OKLAHOMA CITY (KFOR) – An inmate who has filed a civil rights complaint against the Oklahoma County Detention Center due to an alleged bed bug infestation is asking for $5 million to build a shelter, drug treatment center and a program to help kids.

Court papers filed July 13th show Jose Toman Fonseca believes his 8th Amendment rights were violated when he was denied life’s necessities; specifically related to cruel and unusual punishments.

In the documents, he claims his food and cell are infested with bed bugs and he hasn’t had access to medical treatment, or has had poor medical care.

Lawyers said beg bugs might be nasty, unsanitary or perhaps even painful, but they likely don’t fit the criterial for violating “cruel and unusual punishment” as described by the 8th Amendment.

“The situation that this man describes, unfortunately, one that is all too common over at the Oklahoma County Jail,” said criminal defense attorney Carter Jennings.

The Oklahoma County Detention Center is currently under fire for numerous health and safety violations.

They are currently facing a $350,000 fine but the facility’s administrators have appealed.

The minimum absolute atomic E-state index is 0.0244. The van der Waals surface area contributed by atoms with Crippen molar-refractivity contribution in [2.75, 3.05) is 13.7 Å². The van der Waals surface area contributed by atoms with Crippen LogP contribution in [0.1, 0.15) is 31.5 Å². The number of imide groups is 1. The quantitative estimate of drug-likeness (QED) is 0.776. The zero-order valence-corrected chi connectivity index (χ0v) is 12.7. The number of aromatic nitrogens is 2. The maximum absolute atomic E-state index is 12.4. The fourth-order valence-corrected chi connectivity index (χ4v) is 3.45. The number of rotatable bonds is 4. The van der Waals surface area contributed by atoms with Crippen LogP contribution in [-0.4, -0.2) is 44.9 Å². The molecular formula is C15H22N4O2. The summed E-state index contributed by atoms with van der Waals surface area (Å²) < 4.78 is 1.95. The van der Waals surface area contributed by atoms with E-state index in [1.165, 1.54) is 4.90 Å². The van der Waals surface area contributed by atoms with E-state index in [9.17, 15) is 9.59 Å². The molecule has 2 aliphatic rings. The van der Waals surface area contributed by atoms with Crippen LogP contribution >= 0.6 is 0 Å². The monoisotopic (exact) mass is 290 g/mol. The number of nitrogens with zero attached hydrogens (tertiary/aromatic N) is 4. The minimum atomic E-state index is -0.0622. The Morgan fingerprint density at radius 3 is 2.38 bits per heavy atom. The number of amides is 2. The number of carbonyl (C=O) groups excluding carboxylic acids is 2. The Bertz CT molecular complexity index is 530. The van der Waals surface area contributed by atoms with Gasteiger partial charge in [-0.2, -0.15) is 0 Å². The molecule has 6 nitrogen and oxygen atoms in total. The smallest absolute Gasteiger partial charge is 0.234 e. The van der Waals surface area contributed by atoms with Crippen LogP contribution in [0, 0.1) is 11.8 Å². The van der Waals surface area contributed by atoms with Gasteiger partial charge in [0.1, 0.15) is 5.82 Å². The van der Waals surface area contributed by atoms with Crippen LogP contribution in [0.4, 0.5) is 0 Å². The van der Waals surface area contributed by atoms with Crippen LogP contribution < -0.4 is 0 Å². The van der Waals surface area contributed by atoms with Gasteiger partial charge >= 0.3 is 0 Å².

“There are many things that can happen while somebody is incarcerated that, but that don’t necessarily fall into the realm of a civil rights violations,” said attorney and legal expert Ed Blau. “Generally, there has to be some sort of relatively serious injury.”

The civil rights complaint, filed July 13, alleges Jose Foseca’s civil rights were violated

In the filing, he claimed his cell and food are crawling with bed bugs; a complaint KFOR has heard from several inmates in the past.

But attorneys KFOR spoke with said while conditions may be horrific, Fonseca needs to present more proof.

“Being inconvenienced or being uncomfortable doesn’t really rise to the level of achieving a significant monetary reward,” stated Blau.

Fonseca is seeking a $5 million judgment, but the legal experts said a seven-figure settlement isn’t possible.

“The cap, unfortunately, that is set by the Oklahoma government for claims, is $175,000,” said Jennings.

Guidance in the complaint’s instructions state that “if the evidence shows that you did not fully comply with an available prison grievance process prior to filing this lawsuit, the court may dismiss the unexhausted claim(s) or grant judgment against you.”

However, Jennings said the lawsuit could end up helping future inmates.

“Hopefully this puts people on notice just how bad the conditions over at the jail are and can be right now,” he said. “Citizens of Oklahoma County need to know how their brothers and sisters that are incarcerated are being treated.”